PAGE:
Some of our neighbor congregations, here in Beverly, in Wenham and in Ipswitch, are seeking to form what’s called an Interfaith Hospitality Network. It’s a model that’s already been successfully built all over the country and elsewhere in Massachusetts, and it works like this: an IHN provides housing to people, and primarily families, who are in need of emergency shelter. Each network has a day center, a place where the residents – one to four families totaling no more than 14 people at a time – can go to take a shower, pick up their mail, do their laundry and get some help looking for work or a permanent place to live. But the people don’t sleep at the day center; they spend their nights in the buildings of the congregations who make up the network. Each congregation takes on hosting responsibilities in one-week shifts, no more than four times per year. During those hospitality weeks, the congregation gets together volunteers to make dinner and breakfast for their guests, to spend time with the families, sing songs and play board games and just make them feel welcome. It doesn’t take much – just enough square footage for some cots and some basic privacy for the families. Each morning, a shuttle takes the guests to the day center, each evening, it drops them off again, and at the end of the week, all the people and the cots and everything else are shipped along to the next station on the route.

That might not sound like a great way of living for the guests of the shelter, to have to ride the shuttle back and forth each day, and move camp from building to building every week. But normally, most families in emergency housing cannot remain together; women and young boys are housed in one location, men and older boys in another. This program keeps families from having to split up. It also allows them to maintain a consistent address, at the day center, in a town not too far from the one where they used to live; that lets their kids stay in the same schools, and maintain some sense of normalcy. And finally, the folks these programs serve get to meet new people in different congregations, to be treated with dignity and respect by them, and get the real, palpable sense that the wider community in which they live has not discarded them.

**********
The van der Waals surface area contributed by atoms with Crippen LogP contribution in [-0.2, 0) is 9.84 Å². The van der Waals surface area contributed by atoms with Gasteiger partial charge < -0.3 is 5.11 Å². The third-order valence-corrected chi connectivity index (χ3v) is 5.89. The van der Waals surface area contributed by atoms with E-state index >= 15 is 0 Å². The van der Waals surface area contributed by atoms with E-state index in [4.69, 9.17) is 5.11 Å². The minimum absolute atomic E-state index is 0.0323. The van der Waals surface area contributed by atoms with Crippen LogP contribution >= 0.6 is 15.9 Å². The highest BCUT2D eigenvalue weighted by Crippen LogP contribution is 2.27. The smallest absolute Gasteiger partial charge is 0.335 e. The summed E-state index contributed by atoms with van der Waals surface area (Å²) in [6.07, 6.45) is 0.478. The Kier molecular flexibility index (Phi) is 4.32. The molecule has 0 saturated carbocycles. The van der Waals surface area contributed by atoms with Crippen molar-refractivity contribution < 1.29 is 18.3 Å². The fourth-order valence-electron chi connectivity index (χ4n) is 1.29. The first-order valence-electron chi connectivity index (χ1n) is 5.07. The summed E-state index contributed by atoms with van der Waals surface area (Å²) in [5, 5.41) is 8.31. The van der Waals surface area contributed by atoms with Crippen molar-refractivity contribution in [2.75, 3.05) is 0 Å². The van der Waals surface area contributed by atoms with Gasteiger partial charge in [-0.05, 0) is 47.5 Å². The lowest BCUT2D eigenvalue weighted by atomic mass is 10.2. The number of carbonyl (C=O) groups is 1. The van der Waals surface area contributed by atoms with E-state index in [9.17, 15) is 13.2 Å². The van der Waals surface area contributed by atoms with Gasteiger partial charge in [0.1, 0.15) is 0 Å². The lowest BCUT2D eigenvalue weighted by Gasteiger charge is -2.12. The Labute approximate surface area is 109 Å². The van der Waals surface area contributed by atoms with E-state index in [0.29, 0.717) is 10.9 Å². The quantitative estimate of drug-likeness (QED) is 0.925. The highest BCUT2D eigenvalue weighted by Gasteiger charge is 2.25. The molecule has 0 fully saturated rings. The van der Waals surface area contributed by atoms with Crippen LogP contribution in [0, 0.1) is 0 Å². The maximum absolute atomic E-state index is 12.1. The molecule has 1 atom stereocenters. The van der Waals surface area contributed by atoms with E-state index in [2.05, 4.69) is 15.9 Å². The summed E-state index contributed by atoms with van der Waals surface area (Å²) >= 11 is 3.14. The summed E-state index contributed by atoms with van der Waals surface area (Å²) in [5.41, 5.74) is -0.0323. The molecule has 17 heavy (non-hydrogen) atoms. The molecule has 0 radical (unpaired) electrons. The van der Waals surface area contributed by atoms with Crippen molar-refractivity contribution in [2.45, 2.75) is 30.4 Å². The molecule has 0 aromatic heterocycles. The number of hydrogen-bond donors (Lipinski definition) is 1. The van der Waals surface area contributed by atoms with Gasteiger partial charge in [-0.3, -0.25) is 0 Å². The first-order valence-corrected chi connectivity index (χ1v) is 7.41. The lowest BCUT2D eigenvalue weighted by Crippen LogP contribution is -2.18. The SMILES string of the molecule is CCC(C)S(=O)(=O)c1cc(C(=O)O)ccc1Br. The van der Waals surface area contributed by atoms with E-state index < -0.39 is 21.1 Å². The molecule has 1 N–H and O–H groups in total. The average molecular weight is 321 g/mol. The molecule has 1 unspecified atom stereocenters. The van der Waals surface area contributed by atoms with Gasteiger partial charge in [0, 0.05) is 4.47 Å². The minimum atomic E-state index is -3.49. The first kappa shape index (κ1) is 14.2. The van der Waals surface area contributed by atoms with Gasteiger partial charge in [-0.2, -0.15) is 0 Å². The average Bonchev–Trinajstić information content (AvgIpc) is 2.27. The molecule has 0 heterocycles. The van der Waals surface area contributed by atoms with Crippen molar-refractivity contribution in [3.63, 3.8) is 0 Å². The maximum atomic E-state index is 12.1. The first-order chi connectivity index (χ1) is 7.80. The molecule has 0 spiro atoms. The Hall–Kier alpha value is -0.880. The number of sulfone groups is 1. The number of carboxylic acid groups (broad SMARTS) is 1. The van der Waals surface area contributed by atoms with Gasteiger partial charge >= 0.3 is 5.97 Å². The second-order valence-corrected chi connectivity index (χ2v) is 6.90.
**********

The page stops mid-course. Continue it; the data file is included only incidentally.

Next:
You see, we have this building, and it is very precious to us. Our capital campaign and our renovation of the church exterior make that very, very clear. We have shown the folks who walk and drive by that we are proud to be here and that there’s something worth checking out going on inside. I believe that we can agree that the people of Beverly deserve something more than the smell of our bread. So I am hoping that we have the courage and the compassion to share what we love. To practice the sort of hospitality that I know we are capable of, in the noble spirit of Lidian Emerson, and Cynthia Thoreau. Our faith tells us that all people deserve to have the basic things they need to live, with a safe place of shelter and rest near the top of the list. But our tradition also tells us that in order for human needs to be met, human action is required. Our efforts are needed to make of the world the place that it ought to be. We love this spiritual home of ours; it seems a blessing to me, to be able to help others, by sharing it.


[i] Walden, by Henry David Thoreau, p. 119